I felt it then, but I didn’t really understand it until recently. Even now, I learn new things every day, and it’s wonderful. Faith isn’t necessarily logical, because it involves belief. I believe in an all-powerful God of creation because of what I’ve experienced, what I’ve learned, and more than anything, what I FEEL. I can say that God has affected and steered my life, and helped me to impact others in a positive way. I can explain morality, I can explain my actions, and I can explain the principles that my faith is based on, but none of that will convince you if you’re looking for evidence, because where I see God acting in my life, you might see me choosing a particular path.

But part of growing up was coming to terms with my faith, and how much a part of me it is. Even as a flawed, insecure man, it’s a part of me that I can’t deny. I can’t NOT believe in God. I know too much. I’ve seen too much.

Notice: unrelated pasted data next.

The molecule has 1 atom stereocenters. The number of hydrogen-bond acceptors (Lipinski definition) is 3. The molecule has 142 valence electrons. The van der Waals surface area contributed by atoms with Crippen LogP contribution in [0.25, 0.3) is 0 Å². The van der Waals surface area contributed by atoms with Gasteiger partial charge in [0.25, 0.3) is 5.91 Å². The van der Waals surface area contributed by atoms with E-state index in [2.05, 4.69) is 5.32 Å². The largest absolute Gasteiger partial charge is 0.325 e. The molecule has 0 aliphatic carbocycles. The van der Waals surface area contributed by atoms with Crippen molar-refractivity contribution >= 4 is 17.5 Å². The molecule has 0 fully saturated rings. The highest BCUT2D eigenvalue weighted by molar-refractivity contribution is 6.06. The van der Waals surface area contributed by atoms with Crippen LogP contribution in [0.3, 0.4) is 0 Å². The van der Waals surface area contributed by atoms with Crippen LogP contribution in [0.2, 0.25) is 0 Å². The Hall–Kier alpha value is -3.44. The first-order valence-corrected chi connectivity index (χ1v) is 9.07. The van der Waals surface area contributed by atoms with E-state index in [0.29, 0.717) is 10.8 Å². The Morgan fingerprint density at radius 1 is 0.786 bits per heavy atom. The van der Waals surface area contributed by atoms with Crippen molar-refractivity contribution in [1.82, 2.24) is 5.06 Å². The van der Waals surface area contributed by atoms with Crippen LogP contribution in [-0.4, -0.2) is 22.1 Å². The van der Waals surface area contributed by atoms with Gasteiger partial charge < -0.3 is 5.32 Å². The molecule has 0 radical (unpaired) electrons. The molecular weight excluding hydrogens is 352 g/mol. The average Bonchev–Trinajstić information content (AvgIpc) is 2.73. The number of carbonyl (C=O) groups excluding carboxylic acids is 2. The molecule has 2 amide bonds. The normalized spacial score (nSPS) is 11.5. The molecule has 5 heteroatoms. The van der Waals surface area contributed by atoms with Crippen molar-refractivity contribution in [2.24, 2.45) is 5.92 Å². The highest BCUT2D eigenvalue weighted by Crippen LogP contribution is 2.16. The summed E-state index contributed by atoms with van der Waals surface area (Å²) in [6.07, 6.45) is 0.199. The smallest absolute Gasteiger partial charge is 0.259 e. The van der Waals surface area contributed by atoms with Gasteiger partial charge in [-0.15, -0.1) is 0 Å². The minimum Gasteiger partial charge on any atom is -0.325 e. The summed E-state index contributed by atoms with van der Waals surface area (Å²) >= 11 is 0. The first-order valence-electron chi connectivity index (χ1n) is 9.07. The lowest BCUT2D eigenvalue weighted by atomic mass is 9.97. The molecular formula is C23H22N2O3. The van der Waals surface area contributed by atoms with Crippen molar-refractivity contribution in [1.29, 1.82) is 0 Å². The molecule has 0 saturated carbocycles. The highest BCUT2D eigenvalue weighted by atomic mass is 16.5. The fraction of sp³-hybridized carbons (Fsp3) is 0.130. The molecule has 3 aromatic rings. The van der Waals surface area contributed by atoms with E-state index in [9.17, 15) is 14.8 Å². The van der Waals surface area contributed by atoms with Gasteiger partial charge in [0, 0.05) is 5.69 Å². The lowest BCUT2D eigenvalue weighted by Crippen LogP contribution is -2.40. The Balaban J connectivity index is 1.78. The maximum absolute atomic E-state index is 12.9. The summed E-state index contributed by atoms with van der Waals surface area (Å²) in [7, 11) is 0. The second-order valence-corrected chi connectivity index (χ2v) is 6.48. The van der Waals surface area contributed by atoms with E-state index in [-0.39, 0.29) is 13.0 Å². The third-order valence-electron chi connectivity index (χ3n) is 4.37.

In coming to that peace, I’ve learned how to live with it, and have actual, adult conversations on the subject. I’m continually finding the right balance between being confident with my beliefs, and still being someone who the populace in general will associate with without being marginalized or ostracized. I feel like I do okay with that.

Christians have occasionally earned that marginalization, which is why I’m careful about it. Our generation has a pretty well honed sense for when we’re being sold something, and when an interest/suggestion is actually genuine. Quoting the Bible without understanding it, or without an interest in who you’re talking to beyond converting them, won’t work. There’s a lot of us Christians who do this, preaching without meaning, falling back on rhetoric and rules while missing the overarching point of the Bible, and the principles that we’re supposed to live by. I’m very proud to say I don’t know many, but I know they’re out there.